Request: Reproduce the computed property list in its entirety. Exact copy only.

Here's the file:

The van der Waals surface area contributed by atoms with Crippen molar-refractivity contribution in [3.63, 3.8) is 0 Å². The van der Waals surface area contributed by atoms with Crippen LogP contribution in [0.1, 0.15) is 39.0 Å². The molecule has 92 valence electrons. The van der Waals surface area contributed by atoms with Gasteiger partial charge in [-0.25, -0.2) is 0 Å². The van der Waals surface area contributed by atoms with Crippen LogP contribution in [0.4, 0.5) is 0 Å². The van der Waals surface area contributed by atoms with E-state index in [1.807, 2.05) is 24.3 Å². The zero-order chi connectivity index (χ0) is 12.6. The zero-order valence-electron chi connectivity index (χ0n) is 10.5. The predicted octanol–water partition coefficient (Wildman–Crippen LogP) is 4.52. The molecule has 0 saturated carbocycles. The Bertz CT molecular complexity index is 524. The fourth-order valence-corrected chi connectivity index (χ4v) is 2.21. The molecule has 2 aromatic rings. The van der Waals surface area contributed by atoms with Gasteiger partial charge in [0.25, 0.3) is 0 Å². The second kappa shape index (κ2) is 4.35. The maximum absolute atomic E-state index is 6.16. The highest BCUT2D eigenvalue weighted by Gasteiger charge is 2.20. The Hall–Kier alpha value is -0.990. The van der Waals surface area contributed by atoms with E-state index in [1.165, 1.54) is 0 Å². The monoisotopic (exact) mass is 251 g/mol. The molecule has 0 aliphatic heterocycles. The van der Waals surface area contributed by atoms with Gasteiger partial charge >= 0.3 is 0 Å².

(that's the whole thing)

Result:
The van der Waals surface area contributed by atoms with Crippen molar-refractivity contribution in [3.63, 3.8) is 0 Å². The van der Waals surface area contributed by atoms with Crippen LogP contribution in [0.1, 0.15) is 39.0 Å². The molecule has 92 valence electrons. The van der Waals surface area contributed by atoms with Gasteiger partial charge in [-0.25, -0.2) is 0 Å². The van der Waals surface area contributed by atoms with Crippen LogP contribution in [0.4, 0.5) is 0 Å². The van der Waals surface area contributed by atoms with E-state index in [1.807, 2.05) is 24.3 Å². The zero-order chi connectivity index (χ0) is 12.6. The zero-order valence-electron chi connectivity index (χ0n) is 10.5. The predicted octanol–water partition coefficient (Wildman–Crippen LogP) is 4.52. The molecule has 0 saturated carbocycles. The Bertz CT molecular complexity index is 524. The fourth-order valence-corrected chi connectivity index (χ4v) is 2.21. The molecule has 2 aromatic rings. The van der Waals surface area contributed by atoms with Gasteiger partial charge in [0.25, 0.3) is 0 Å². The second kappa shape index (κ2) is 4.35. The maximum absolute atomic E-state index is 6.16. The highest BCUT2D eigenvalue weighted by Gasteiger charge is 2.20. The Hall–Kier alpha value is -0.990. The van der Waals surface area contributed by atoms with E-state index in [1.165, 1.54) is 0 Å². The monoisotopic (exact) mass is 251 g/mol. The molecule has 0 aliphatic heterocycles. The van der Waals surface area contributed by atoms with Gasteiger partial charge >= 0.3 is 0 Å².